The Germain’s Peacock Pheasant, Polyplectron germaini, is endemic to southern Indochina, where it is found in the semi-evergreen dry forests of southern Vietnam and eastern Cambodia.
The name commemorates the French colonial army’s veterinary surgeon Louis Rodolphe Germain.
This is a medium-sized, up to 24 inches (60cm long), brownish dark pheasant with finely spotted buff, short crest, bare red facial skin, brown iris and purplish blue ocelli on upperbody plumage and half of its tail of twenty feathers.
Both sexes are similar, except that the female has eighteen tail feathers and is smaller than the male.
This pheasant is fairly well established in aviculture. The breeding season varies depending on region and climate. Birds in Florida and southern states may begin laying as early as February and May in the northern states.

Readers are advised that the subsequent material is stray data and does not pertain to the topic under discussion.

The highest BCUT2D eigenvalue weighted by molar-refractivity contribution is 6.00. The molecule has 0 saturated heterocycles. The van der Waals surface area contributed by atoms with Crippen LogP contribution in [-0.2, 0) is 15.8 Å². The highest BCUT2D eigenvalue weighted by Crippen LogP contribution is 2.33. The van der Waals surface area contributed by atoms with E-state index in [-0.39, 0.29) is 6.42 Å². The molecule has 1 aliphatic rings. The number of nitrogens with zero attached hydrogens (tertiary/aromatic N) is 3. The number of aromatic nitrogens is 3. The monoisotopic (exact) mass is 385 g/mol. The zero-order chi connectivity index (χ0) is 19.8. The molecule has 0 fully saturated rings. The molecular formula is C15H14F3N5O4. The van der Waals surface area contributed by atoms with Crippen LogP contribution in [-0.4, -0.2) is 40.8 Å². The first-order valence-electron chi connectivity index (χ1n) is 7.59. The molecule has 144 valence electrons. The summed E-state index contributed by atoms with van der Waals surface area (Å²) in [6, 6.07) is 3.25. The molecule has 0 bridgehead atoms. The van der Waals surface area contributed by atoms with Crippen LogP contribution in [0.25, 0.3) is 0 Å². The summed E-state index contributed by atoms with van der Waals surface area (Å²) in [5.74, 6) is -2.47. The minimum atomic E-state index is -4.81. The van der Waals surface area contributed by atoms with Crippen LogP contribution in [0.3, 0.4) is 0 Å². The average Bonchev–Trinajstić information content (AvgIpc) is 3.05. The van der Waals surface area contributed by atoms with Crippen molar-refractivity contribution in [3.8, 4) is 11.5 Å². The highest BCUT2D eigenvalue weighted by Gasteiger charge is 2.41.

This species is ready to breed when they are about 2 years old, but have been known to successfully breed earlier.
The female lays two creamy white eggs, which she incubates for about 22 to 23 days.
Status in the Wild:
Due to limited range and ongoing habitat lost, the Germain’s Peacock Pheasant is evaluated as Near Threatened on the IUCN Red List of Threatened Species. It is listed on Appendix II of CITES.